Digital Ocean - a Breath of Fresh Air



I recently came across Digital Ocean, when researching wrecker deploy to AWS EC2. I had to try it out and was amazed at how simple and bountiful it is. I have been using the service for an experimental project for about a month now and have not regretted trying it out.

The tl/dr version is Digital Ocean is like AWS EC2, but with a nicer UI and cheaper.

Like all new and hip start up companies they have their own language. But the only term you really need to get is "droplet". This is one server instance, the rest is quite standard.

Droplets range from 512 MB RAM / 1 CPU / 20 GB SSD / 1000 GB network for 5$ per month to 64 GB RAM / 20 CPUs / 640 GB SSD / 9 TB network for 640$ per month. Digital Ocean has hourly and monthly rates for the droplets. The monthly rates are nice, since it gives you a higher degree of predictability.

When creating the droplet you get the option to install a stock operating system or "one click Apps". The operaing systems available are:

Each have multiple versions available. The "one click Apps" are currently:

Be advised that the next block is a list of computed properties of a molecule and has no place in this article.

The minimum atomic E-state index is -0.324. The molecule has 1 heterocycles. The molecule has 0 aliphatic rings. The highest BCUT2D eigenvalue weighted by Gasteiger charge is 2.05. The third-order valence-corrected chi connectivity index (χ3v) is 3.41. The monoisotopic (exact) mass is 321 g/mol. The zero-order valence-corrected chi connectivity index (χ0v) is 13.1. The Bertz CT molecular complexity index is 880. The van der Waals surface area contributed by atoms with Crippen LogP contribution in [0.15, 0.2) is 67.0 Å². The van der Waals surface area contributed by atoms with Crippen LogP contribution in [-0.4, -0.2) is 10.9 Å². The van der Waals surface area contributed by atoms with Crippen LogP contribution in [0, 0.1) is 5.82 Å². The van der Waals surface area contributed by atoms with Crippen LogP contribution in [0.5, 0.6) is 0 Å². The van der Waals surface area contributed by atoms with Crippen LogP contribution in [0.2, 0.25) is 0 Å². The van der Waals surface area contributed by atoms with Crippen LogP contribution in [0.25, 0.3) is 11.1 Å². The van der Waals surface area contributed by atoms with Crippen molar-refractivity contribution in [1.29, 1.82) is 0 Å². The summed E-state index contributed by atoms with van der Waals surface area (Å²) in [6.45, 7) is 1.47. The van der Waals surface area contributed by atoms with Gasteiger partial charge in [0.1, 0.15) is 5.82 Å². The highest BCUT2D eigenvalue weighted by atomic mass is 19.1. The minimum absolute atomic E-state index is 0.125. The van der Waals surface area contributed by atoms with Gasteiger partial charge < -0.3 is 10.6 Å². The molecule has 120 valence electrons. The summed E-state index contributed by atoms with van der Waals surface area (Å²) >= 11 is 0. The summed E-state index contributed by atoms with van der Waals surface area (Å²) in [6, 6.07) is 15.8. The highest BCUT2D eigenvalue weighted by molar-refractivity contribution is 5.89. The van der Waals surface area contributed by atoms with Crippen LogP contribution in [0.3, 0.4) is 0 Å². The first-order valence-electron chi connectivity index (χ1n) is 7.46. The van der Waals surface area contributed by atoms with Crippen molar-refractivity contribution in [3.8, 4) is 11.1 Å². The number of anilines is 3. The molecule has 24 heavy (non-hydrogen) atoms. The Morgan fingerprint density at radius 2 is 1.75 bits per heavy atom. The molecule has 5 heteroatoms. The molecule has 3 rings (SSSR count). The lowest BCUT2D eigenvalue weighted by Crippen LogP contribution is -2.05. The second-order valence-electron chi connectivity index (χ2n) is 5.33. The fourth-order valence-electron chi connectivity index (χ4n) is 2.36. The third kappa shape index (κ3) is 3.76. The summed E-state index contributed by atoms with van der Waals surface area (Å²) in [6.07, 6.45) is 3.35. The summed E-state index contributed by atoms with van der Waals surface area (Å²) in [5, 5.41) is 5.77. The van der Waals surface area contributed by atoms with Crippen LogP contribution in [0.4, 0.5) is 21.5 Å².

Alternatively you can create a snapshot of an existing server and then launch a new droplet based on that. Unlike EC2, as far as I can tell, you can't import images. Then again, this was never really a feasible task.

The droplets can be housed in 7 data centres around the world, currently this is:

You can add additional services to your droplet, such as:

The Private Networking feature is basically a VLAN / Firewall solution that isolates your droplets from the public internet. This is solved in software via IPTables.

The Backup feature provides backups with the last 4 states that you can use in case of a catastrophic crash. It costs 20% of the running instance.

The IPv6 feature obviously associates you not with an IPv6 address.

The User Data feature are just custom data that you can associate with your droplet.

This is all configured via a very simple to use interface, that makes launching droplets almost fun.

Additionally to droplets, Digital Ocean provides three networking services:

The Floating IPs feature enables to have a fix IP address with varying servers behind it. This may be needed when implementing a high availability service; since waiting for DNS to catch up may take a while.

The Domains feature is basically a DNS server. The key feature here is that the domains are associated to droplets. This if a droplet restarts and gets a new IP address, this is automatically handled. Digital Ocean does not provide domain name registration, so you need to tell your registrar that the DNS server for your domain is hosted by Digital Ocean.

The PTR Records are reverse DNS records. This is an ancillary to the domains feature.

Finally, not only is the interface nice and easy to use, Digital Ocean provides an HTTP API to manage your cloud.

All in all I like the service way more than EC2. AWS is a mess when it comes to administering it and Digital Ocean is a breath of fresh air.